How Logo Colors Influence Shoppers’ Judgments of Retailer Ethicality: The Mediating Role of Perceived Eco-Friendliness
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Despite the moral gravity and far-reaching consequences of ethical judgment, evidence shows that such judgment is surprisingly malleable, prone to bias, informed by intuition and implicit associations, and swayed by mere circumstance. In this vein, this research examines how mere colors featured in logos can bias consumers’ ethical judgments about a retailer. Exposure to a logo featuring an eco-friendly color makes an ethically ambiguous practice seem more ethical; however, exposure to a logo featuring a non-eco-friendly color makes the same practice seem less ethical (Study 1). This effect is due to the embodied meaning of color, not referential meanings associated with the names of colors, and it is mediated by perceptions of a retailer’s eco-friendliness (Study 2a). Furthermore, although the word “green” appears to influence ethical ratings of retail practices more than the word “blue,” visual exposure to either color evokes similar perceptions of eco-friendliness and influences ethical judgments (Study 2b). Study 2c assesses and rules out alternative explanations for this effect. Critically, an eco-friendly color can skew judgments even when the practices judged are not ethically ambiguous (Study 3). Individual differences in ethical sensitivity moderate the observed effect, such that individuals who are less ethically sensitive are less influenced by color (Study 4). The article concludes with a discussion on how logo colors shape consumers’ perceptions of retailer ethicality.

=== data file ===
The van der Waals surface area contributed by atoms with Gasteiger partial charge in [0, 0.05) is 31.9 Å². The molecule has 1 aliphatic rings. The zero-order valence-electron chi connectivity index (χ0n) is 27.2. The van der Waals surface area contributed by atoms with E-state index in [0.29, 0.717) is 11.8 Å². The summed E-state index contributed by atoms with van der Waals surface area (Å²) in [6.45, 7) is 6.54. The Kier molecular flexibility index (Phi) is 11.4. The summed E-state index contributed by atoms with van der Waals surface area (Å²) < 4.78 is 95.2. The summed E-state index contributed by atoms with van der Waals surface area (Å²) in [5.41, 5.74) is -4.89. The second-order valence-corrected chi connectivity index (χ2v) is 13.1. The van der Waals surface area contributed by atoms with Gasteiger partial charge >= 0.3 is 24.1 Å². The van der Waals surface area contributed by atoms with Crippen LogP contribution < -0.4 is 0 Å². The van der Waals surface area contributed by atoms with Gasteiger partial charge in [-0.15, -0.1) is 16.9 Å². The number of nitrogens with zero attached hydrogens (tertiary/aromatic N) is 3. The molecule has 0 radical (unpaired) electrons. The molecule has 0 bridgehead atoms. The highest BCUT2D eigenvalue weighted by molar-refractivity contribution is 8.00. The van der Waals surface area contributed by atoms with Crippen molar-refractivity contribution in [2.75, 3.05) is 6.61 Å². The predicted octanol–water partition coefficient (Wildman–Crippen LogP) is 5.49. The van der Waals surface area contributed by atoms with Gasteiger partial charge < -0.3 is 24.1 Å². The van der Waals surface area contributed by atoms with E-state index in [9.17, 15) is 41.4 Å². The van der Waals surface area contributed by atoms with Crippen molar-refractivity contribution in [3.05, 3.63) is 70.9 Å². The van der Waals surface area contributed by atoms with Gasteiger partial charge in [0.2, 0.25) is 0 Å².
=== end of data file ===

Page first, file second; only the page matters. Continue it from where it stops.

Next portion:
KeywordsEmbodied meaning Ethical judgment Retail branding
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